Brevard County Emergency Management Recovery

After an emergency, Emergency Management is focused on coordinating with county, state, federal, non-profit, and private agencies to rebuild communities so individuals, businesses, and governments can function on their own, return to normal life, and protect against future hazards.

Recovery is the effort to restore infrastructure and the social and economic life of a community to normal, but it should incorporate mitigation as a goal. For the short term, recovery may mean bringing necessary lifeline systems up to an acceptable standard while providing for basic human needs and ensuring that the social needs of individuals and the community are met. Once some stability is achieved, the jurisdiction can begin recovery efforts for the long term, restoring economic activity and rebuilding community facilities and family housing with attention to long-term mitigation needs.

Hurricane Ian Recovery

Debris Collection

Brevard County Solid Waste Management started storm debris recovery and removal operations in unincorporated Brevard County and participating municipalities starting 10/5/22.

For residents who live in a municipality, please contact your local government for information on debris pickup.

We ask that residents have patience, as the majority of resources are engaged in operations in areas that have suffered more damage than Brevard.

Clean Up Assistance

If you need help cleaning up after Hurricane Ian, contact Crisis Cleanup at 800-451-1945. Volunteers may be able to assist with tree and vegetation removal, interior cleanup like drywall and flooring removal, tarping roofs, or mold mitigation. Service is free but not guaranteed.

Individual Assistance

Brevard County residents may now apply for Individual Assistance for losses resulting from Hurricane Ian. 

Returning Home

Please be patient when trying to get back to your home or business. You may not be able to return until safety hazards, such as debris and downed power lines, are cleared. If you live on a barrier island, you may need to wait until the bridges are inspected.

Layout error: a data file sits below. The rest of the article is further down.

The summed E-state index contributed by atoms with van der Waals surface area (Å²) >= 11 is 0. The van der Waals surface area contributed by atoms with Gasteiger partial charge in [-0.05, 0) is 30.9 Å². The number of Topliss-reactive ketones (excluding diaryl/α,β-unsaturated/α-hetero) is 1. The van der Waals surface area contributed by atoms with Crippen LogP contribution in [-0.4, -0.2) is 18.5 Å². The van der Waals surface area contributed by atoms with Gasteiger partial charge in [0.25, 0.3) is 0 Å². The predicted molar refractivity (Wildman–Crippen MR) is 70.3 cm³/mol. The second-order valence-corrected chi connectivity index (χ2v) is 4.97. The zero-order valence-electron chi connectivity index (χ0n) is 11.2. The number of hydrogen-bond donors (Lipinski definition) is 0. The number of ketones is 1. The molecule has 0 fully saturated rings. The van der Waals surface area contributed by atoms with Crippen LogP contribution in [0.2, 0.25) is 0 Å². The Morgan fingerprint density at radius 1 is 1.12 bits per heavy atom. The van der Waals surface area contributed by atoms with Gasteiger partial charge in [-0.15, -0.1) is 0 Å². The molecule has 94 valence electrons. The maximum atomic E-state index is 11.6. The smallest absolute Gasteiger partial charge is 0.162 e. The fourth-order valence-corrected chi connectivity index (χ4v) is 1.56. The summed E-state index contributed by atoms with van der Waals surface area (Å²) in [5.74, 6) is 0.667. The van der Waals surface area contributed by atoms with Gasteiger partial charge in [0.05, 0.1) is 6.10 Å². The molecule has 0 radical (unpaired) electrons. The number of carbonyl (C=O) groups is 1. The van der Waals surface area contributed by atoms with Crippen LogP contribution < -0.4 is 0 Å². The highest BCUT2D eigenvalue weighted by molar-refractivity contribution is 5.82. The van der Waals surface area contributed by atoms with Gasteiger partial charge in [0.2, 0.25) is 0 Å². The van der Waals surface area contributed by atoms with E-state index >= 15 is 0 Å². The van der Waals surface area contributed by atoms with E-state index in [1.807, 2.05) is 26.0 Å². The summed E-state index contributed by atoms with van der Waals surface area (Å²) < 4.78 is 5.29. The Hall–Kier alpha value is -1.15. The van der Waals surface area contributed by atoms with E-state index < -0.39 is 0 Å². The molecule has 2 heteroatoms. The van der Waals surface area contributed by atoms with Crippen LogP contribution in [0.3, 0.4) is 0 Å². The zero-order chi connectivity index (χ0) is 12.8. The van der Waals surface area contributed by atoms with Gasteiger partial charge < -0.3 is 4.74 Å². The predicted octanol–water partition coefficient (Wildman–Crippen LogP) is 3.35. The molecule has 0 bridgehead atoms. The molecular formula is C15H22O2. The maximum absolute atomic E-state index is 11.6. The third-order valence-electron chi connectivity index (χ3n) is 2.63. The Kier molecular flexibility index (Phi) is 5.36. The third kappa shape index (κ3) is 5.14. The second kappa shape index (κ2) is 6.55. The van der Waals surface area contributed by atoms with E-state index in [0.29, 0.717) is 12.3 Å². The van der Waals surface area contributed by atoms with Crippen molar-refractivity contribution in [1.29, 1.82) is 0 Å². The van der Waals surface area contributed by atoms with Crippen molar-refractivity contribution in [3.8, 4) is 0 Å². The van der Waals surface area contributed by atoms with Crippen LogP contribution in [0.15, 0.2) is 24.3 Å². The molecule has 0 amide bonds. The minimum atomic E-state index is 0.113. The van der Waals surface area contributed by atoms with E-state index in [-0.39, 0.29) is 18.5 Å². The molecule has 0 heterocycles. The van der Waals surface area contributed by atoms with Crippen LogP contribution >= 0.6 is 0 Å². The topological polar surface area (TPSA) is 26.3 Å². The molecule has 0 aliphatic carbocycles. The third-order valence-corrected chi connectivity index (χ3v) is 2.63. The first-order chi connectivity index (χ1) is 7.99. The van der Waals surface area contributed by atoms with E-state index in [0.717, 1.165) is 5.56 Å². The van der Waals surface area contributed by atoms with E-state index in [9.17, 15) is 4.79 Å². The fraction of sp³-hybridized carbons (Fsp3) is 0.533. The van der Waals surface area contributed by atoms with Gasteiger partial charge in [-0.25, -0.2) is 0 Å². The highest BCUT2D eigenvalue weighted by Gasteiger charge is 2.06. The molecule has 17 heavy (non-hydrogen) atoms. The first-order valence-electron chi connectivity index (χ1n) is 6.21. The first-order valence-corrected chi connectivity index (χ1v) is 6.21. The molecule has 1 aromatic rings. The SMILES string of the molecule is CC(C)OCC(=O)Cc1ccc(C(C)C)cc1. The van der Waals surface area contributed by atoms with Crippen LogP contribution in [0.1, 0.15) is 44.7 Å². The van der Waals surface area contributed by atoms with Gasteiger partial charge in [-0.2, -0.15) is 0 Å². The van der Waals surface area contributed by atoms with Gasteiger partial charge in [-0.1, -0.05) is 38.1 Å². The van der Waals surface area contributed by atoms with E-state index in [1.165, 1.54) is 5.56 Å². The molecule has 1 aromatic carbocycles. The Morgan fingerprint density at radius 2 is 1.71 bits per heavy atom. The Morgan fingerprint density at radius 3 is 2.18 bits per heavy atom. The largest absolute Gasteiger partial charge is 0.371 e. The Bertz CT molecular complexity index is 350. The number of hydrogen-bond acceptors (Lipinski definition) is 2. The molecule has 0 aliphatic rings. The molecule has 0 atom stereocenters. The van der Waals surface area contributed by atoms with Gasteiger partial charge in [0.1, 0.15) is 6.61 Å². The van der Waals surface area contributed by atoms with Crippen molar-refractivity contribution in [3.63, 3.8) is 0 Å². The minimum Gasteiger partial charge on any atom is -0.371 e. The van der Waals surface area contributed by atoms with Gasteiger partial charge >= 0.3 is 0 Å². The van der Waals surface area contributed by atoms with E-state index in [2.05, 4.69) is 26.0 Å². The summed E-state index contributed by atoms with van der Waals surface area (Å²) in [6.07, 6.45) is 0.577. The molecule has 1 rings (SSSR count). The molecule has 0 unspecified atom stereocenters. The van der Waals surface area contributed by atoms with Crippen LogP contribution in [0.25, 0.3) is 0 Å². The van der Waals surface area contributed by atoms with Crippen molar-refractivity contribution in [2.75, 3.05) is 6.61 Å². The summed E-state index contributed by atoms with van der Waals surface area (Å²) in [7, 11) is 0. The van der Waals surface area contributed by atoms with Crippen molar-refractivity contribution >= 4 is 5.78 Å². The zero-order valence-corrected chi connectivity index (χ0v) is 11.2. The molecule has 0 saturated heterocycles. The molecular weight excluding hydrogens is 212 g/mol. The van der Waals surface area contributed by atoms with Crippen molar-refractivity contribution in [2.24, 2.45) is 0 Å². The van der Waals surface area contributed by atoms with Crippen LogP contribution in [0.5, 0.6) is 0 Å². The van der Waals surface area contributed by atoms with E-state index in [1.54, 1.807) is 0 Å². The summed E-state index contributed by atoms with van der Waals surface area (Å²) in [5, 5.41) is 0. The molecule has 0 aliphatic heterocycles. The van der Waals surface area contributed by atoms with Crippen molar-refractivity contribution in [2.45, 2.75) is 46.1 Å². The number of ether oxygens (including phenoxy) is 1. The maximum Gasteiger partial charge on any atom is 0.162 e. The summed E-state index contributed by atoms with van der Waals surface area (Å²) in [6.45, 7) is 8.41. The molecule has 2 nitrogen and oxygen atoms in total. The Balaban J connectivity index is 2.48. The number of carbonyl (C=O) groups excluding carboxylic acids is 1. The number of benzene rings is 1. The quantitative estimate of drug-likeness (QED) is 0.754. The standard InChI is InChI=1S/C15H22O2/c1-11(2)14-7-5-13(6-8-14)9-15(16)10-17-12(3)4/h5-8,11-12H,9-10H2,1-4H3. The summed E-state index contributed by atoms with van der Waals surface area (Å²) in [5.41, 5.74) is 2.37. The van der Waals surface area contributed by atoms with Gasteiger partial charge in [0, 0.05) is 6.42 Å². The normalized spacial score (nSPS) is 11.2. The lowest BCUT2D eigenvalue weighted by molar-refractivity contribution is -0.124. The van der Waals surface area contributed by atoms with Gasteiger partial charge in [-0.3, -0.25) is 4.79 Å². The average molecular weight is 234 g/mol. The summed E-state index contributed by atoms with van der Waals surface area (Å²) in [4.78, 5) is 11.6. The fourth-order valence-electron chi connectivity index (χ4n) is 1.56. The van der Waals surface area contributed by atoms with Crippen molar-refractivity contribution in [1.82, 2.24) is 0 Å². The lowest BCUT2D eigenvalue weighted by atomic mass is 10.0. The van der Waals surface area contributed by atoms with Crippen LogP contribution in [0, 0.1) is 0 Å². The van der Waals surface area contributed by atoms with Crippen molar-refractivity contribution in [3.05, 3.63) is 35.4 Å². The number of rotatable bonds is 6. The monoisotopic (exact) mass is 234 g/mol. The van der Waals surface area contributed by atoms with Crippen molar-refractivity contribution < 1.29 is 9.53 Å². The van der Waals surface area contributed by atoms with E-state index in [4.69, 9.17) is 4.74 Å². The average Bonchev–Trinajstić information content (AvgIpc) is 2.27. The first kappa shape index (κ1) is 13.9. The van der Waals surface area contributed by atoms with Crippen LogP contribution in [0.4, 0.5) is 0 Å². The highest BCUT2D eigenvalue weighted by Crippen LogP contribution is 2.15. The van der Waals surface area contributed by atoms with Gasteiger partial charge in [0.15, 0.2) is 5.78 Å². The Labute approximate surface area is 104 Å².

When returning home, it is important to carry these key items:

  • Residents – Carry a valid ID with your current address
  • Businesses – Have a valid picture ID, and documents showing proof of ownership or rental, a County or City business tax receipt, and names of individuals authorized to be given access to your business on business letterhead

Avoid driving, especially through water. Turn around, don’t drown! Roads may have debris which can puncture your tires.

Once Back Home

Once you arrive back home, walk around the outside first to survey damage. Enter your home with caution, and check for damage. Open the windows and doors to ventilate and dry your home. If your home has been flooded, have a licensed electrician complete an inspection.

The following items are other things to check inside your home:

  • If you smell gas or hear a hissing or blowing sound, open a window and leave immediately.
  • If appliances are wet, turn off the electricity at the main fuse box or circuit breaker.
  • If water or sewage pipes are damaged, turn off the main water valve.
  • Throw out all food and other supplies that you suspect may have become contaminated or come into contact with floodwater.
  • Clean up household chemical spills. Disinfect items that may have been contaminated by raw sewage, bacteria, or chemicals. Also clean any salvageable items.

Once you have made sure your home is safe, take pictures of the damages and call your insurance agent. Keep good records of all repair and cleaning costs.